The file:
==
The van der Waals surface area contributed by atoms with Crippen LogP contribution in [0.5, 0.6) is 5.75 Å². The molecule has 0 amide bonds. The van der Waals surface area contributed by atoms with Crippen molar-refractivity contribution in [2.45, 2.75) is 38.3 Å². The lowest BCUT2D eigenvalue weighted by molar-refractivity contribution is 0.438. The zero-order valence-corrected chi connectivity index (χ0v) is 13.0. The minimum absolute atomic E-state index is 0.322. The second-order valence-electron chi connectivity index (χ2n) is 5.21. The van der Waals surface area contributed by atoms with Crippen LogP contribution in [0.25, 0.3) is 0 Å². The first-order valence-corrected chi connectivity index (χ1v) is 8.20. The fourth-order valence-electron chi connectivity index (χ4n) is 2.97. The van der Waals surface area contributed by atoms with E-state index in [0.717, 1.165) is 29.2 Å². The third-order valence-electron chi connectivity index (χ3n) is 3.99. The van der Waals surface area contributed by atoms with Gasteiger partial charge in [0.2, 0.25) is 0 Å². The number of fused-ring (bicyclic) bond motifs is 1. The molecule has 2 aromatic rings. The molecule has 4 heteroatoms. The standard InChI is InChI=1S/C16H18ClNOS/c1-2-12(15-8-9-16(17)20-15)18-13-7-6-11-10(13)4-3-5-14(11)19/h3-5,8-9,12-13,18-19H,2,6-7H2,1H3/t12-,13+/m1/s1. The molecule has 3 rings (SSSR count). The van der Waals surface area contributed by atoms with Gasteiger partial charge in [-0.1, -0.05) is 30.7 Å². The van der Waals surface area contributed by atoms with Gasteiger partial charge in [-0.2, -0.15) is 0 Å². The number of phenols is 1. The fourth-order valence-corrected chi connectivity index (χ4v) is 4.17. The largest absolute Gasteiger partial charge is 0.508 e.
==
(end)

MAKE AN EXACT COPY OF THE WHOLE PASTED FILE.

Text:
The van der Waals surface area contributed by atoms with Crippen LogP contribution in [0.5, 0.6) is 5.75 Å². The molecule has 0 amide bonds. The van der Waals surface area contributed by atoms with Crippen molar-refractivity contribution in [2.45, 2.75) is 38.3 Å². The lowest BCUT2D eigenvalue weighted by molar-refractivity contribution is 0.438. The zero-order valence-corrected chi connectivity index (χ0v) is 13.0. The minimum absolute atomic E-state index is 0.322. The second-order valence-electron chi connectivity index (χ2n) is 5.21. The van der Waals surface area contributed by atoms with Crippen LogP contribution in [0.25, 0.3) is 0 Å². The first-order valence-corrected chi connectivity index (χ1v) is 8.20. The fourth-order valence-electron chi connectivity index (χ4n) is 2.97. The van der Waals surface area contributed by atoms with E-state index in [0.717, 1.165) is 29.2 Å². The third-order valence-electron chi connectivity index (χ3n) is 3.99. The van der Waals surface area contributed by atoms with Gasteiger partial charge in [0.2, 0.25) is 0 Å². The number of fused-ring (bicyclic) bond motifs is 1. The molecule has 2 aromatic rings. The molecule has 4 heteroatoms. The standard InChI is InChI=1S/C16H18ClNOS/c1-2-12(15-8-9-16(17)20-15)18-13-7-6-11-10(13)4-3-5-14(11)19/h3-5,8-9,12-13,18-19H,2,6-7H2,1H3/t12-,13+/m1/s1. The molecule has 3 rings (SSSR count). The van der Waals surface area contributed by atoms with Gasteiger partial charge in [-0.1, -0.05) is 30.7 Å². The van der Waals surface area contributed by atoms with Gasteiger partial charge in [-0.2, -0.15) is 0 Å². The number of phenols is 1. The fourth-order valence-corrected chi connectivity index (χ4v) is 4.17. The largest absolute Gasteiger partial charge is 0.508 e.